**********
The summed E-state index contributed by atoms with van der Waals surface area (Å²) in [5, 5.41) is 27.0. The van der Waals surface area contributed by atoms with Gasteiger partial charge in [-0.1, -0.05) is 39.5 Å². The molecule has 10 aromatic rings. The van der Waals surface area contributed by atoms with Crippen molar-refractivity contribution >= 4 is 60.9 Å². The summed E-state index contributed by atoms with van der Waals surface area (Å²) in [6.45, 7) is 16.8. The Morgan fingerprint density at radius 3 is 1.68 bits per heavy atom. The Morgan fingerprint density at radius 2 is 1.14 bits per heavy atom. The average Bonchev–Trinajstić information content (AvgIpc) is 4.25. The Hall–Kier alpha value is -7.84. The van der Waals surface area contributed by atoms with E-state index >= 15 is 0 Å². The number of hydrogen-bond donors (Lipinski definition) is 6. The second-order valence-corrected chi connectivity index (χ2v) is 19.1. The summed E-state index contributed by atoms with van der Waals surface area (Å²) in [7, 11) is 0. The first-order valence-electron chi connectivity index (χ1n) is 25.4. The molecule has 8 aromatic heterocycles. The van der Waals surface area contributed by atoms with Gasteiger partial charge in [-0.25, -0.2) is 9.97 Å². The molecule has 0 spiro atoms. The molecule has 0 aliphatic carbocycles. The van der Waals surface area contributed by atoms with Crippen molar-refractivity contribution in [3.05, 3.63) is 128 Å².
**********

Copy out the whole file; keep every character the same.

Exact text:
The summed E-state index contributed by atoms with van der Waals surface area (Å²) in [5, 5.41) is 27.0. The van der Waals surface area contributed by atoms with Gasteiger partial charge in [-0.1, -0.05) is 39.5 Å². The molecule has 10 aromatic rings. The van der Waals surface area contributed by atoms with Crippen molar-refractivity contribution >= 4 is 60.9 Å². The summed E-state index contributed by atoms with van der Waals surface area (Å²) in [6.45, 7) is 16.8. The Morgan fingerprint density at radius 3 is 1.68 bits per heavy atom. The Morgan fingerprint density at radius 2 is 1.14 bits per heavy atom. The average Bonchev–Trinajstić information content (AvgIpc) is 4.25. The Hall–Kier alpha value is -7.84. The van der Waals surface area contributed by atoms with E-state index >= 15 is 0 Å². The number of hydrogen-bond donors (Lipinski definition) is 6. The second-order valence-corrected chi connectivity index (χ2v) is 19.1. The summed E-state index contributed by atoms with van der Waals surface area (Å²) in [7, 11) is 0. The first-order valence-electron chi connectivity index (χ1n) is 25.4. The molecule has 8 aromatic heterocycles. The van der Waals surface area contributed by atoms with Gasteiger partial charge in [-0.25, -0.2) is 9.97 Å². The molecule has 0 spiro atoms. The molecule has 0 aliphatic carbocycles. The van der Waals surface area contributed by atoms with Crippen molar-refractivity contribution in [3.05, 3.63) is 128 Å².